On Deadly Ground: Steven Seagal's Hilarious Masterpiece of Self-Indulgence

by robotGEEK

Holy shit. Where do I even start? On Deadly Ground is the only film from his Golden Era that I have avoided from the start. I've never seen it, because it just never looked all that interesting to me, even though I literally grew up on his films. But boy what a huge mistake that was, because having finally seen it for the first time at the ripe old age of 42, I can say that it was a blast from start to finish. But not for the reasons you may think.

On Deadly Ground is a masterpiece of self-indulgence. It's hands-down one of the biggest vanity projects I've ever seen on film, and it's all thanks to Steven Seagal, who literally makes himself out to be a mythical superhero in this film, to laughable results. Having been the director on this, I'm sure you can already imagine the standard mythical hero/secretive badass tropes run rampant in here, and they do, only they're dialed up to fucking 11 and it's hilariously epic.

First and foremost, On Deadly Ground is an environmental movie about a greedy Texas oil tycoon named Jennings (Michael Caine???), who is hellbent on moving forward with the planned installment of a new oil rig in Alaska, even though the equipment is faulty and will leak millions of gallons of oil into the ocean, causing insurmountable damage to the environment. Enter Forrest Taft, an environmental agent who, not surprisingly, is somehow also a secret DEA, FBI, EPA, NSA, IPA (get it?), CIA, and the list goes on and on. It's literally an insane smorgasbord of government credentials that never seem to end, with the topper being a moment in the film when the legendary R. Lee Ermey was talking about Forrest to another character and dotes this wonderful line of dialogue:
"My guy in D.C. tells me that we are not dealing with a student here, we're dealing with the Professor. Any time the military has an operation that can't fail, they call this guy in to train the troops, OK? He's the kind of guy that would drink a gallon of gasoline so he could piss in your campfire! You could drop this guy off at the Arctic Circle wearing a pair of bikini underwear, without his toothbrush, and tomorrow afternoon he's going to show up at your pool side with a million dollar smile and fist full of pesos. This guy's a professional, you got me? If he reaches this rig, we're all gonna be nothing but a big goddamned hole right in the middle of Alaska. So let's go find him and kill him and get rid of the son of a bitch!"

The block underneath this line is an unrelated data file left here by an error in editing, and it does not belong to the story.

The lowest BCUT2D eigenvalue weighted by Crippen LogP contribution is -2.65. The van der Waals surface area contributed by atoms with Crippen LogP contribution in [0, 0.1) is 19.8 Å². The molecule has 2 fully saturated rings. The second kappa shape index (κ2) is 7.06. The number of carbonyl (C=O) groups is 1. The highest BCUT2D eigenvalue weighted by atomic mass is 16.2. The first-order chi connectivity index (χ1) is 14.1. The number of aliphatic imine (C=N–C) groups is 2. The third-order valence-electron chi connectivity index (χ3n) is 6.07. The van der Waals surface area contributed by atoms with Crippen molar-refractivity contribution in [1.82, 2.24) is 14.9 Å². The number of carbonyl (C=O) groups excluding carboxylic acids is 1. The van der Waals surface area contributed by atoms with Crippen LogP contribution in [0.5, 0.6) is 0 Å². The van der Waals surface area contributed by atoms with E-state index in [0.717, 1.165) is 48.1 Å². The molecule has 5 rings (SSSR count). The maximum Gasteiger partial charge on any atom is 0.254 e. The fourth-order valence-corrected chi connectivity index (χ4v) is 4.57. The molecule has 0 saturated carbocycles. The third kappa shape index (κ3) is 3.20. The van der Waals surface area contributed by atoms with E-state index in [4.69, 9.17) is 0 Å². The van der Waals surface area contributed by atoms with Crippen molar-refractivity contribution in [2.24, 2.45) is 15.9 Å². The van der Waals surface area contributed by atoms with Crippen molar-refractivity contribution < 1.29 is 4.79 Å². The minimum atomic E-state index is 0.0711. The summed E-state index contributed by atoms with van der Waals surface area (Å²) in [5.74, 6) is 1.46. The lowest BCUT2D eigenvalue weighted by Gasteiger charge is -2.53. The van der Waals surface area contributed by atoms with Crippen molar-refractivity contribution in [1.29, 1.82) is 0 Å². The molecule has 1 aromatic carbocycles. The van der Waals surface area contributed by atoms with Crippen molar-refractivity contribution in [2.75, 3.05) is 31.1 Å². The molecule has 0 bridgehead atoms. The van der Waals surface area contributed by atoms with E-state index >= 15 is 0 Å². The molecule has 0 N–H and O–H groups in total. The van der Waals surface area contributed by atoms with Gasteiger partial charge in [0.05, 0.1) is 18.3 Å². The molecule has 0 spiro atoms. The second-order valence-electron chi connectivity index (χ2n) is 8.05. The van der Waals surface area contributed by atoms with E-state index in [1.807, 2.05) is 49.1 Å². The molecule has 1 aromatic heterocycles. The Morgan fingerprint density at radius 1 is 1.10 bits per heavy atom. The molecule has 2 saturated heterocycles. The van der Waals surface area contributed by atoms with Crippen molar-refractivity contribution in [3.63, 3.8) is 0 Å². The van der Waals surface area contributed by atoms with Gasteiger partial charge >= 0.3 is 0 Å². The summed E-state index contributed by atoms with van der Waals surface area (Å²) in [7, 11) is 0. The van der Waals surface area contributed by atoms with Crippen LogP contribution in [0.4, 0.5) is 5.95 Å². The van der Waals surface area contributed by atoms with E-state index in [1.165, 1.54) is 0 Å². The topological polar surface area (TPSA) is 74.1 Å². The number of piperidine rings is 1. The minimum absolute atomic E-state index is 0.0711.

Tell me that's not the funniest shit you've ever heard! And this film is filled to the brim with this kind of ridiculous nonsense in trying way too hard to make Forrest Taft appear indestructible, or a badass. And in reality, all this movie does is make him more of a cartoon character and look the most ridiculous that he's ever looked, starting with his fringe-laced oversized ethnic jackets that he sports continuously throughout the film. There are also unintentionally laughable moments whenever Forrest shows up to do some ass-kicking or just a "really good job" where spectators will make hilarious comments meant to show us (the viewer) how great and badass Forrest Taft is, but only makes us laugh hysterically. Does it sound like I'm complaining? I hope not, because really these are all things that make On Deadly Ground as marvelous as it is. It's pure 100% Vanity Cheese and it's amazing!

Released in 1994, Seagal was on a winning streak, and had just starred in the biggest hit of his career with Under Siege in 1992. So allowing him the chance to direct isn't all that surprising considering. What "is" surprising is that despite all of it's unintentional hilarity, on a technical level, he did a pretty good job behind the camera, which is a shame he turned it into what it ultimately became. The fact of the matter is that he's actually pretty darn capable of directing a big budget film well, handling the action intensely well, making each kill brutal and indulgently violent. What's even more surprising are the moments when he gives the film a big epic feel, capturing the gorgeous landscape of Alaska. As a first-time (and only time) director, Seagal really impressed the hell out of me with this, even if in the end he ultimately made it all about himself.